Former CEO of cryptocurrency lending firm Celsius, Alex Mashinsky, and the company’s chief income officer, Roni Cohen-Pavon, have been arrested on securities fraud charges. The US Department of Justice accuses them of illegally manipulating the price of the cryptocurrency Celsius (CEL) in order to sell tokens at inflated prices.
Recall that a year ago, Celsius attracted attention when it unexpectedly blocked the ability to withdraw funds and make inter-account transfers due to the turmoil in the cryptocurrency market, citing “extreme market conditions”. A month later, the largest cryptocurrency lender Celsius filed for bankruptcy.
On Thursday, the Justice Department released allegations against Mashinsky and Cohen-Pavon of overvaluing a Celsius cryptocurrency called CEL and lying to Celsius customers about the token, their operations and the company’s general health. The Justice Department alleges that Mashinsky and Coen-Pavon illegally manipulated CEL’s price and tricked investors into buying tokens at inflated prices. The Justice Department claims that the sale of the tokens brought in $3.6 million for Cohen-Pavon and $42 million for Mashinsky.
Prosecutors also accused Mashinsky and Coen-Pavon of depicting Celsius as a place where customers “secure» Store crypto assets and earn interest. However, the Justice Department claims Mashinsky used Celsius as “risky mutual fundwhere he wentClients’ money is stolen under false and deceptive pretenses“.
In addition to the arrests of Mashinsky and Cohen-Pavon, Celsius also received complaints from three federal agencies, including the Securities and Exchange Commission (SEC), the Commodity Futures Trading Commission (CFTC), and the Federal Trade Commission (FTC). All three authorities accuse Celsius and Mashinsky of fraud.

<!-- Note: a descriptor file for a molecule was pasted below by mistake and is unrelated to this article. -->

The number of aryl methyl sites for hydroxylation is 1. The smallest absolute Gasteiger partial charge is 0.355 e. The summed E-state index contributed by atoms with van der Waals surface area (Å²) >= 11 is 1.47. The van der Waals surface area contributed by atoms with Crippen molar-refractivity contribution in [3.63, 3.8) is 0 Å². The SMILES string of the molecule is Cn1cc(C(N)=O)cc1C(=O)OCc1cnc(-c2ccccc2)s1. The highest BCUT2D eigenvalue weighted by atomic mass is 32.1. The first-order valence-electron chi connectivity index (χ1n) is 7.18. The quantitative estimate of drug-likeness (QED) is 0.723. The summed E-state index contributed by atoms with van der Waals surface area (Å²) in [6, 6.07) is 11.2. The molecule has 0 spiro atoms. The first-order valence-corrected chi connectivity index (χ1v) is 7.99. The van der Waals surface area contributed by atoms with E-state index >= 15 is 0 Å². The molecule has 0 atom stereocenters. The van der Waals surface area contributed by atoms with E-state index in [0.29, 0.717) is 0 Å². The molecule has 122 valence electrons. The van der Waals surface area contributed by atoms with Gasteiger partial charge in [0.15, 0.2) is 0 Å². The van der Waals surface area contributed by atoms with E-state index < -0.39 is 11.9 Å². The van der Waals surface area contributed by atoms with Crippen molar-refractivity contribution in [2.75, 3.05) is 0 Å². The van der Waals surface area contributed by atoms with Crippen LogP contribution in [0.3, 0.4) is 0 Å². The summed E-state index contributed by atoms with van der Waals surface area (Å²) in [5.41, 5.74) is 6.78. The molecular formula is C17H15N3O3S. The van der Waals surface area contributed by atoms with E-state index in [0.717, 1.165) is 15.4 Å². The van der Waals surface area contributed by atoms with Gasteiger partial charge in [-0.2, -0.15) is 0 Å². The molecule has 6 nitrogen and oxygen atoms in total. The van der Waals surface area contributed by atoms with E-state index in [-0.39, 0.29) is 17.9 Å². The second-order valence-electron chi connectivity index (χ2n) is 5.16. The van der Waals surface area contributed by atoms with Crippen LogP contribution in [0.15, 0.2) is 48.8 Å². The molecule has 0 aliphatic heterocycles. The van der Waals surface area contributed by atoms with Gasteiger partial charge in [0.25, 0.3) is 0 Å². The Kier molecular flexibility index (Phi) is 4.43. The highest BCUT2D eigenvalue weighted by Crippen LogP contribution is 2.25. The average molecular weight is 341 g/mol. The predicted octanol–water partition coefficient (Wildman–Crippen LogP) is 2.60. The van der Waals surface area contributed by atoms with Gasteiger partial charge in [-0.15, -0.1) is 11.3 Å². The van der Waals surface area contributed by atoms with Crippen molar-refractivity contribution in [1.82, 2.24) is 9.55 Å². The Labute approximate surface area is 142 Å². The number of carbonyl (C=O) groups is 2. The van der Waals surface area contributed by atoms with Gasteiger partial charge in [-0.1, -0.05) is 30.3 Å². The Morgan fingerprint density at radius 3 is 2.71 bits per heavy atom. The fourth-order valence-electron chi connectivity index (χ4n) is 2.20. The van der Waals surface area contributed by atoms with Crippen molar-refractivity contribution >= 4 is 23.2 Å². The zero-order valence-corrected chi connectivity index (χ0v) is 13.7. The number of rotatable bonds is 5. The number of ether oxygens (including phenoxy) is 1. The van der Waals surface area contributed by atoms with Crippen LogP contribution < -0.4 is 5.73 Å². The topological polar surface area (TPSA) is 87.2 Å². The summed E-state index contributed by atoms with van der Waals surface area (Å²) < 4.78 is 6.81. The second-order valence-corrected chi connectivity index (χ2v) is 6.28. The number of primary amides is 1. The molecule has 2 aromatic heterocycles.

The proposed settlement between the FTC and Celsius accuses Celsius of fraudulent and dishonest practices and fines $4.7 billion. In addition, the FTC accuses Mashinsky and two former executives of misleading consumers into believing their assets are safe and always available, and prohibits the company from handling client assets.
“Celsius promoted a new business model but committed an old-fashioned scamSamuel Levine, director of the FTC’s Office of Consumer Protection, said in a statement. — Today’s move to ban Celsius from handling people’s money and hold its executives accountable should make it clear that new technology is not above the law.“.
This case clearly shows the potential risks and problems that can arise without regulation in the cryptocurrency space. At the same time, allegations by several US federal agencies confirm their determination to curb illegal activities and protect investors’ interests. This precedent can be an important signal for all participants in the cryptocurrency market about the need to comply with laws and ensure transparency of their activities.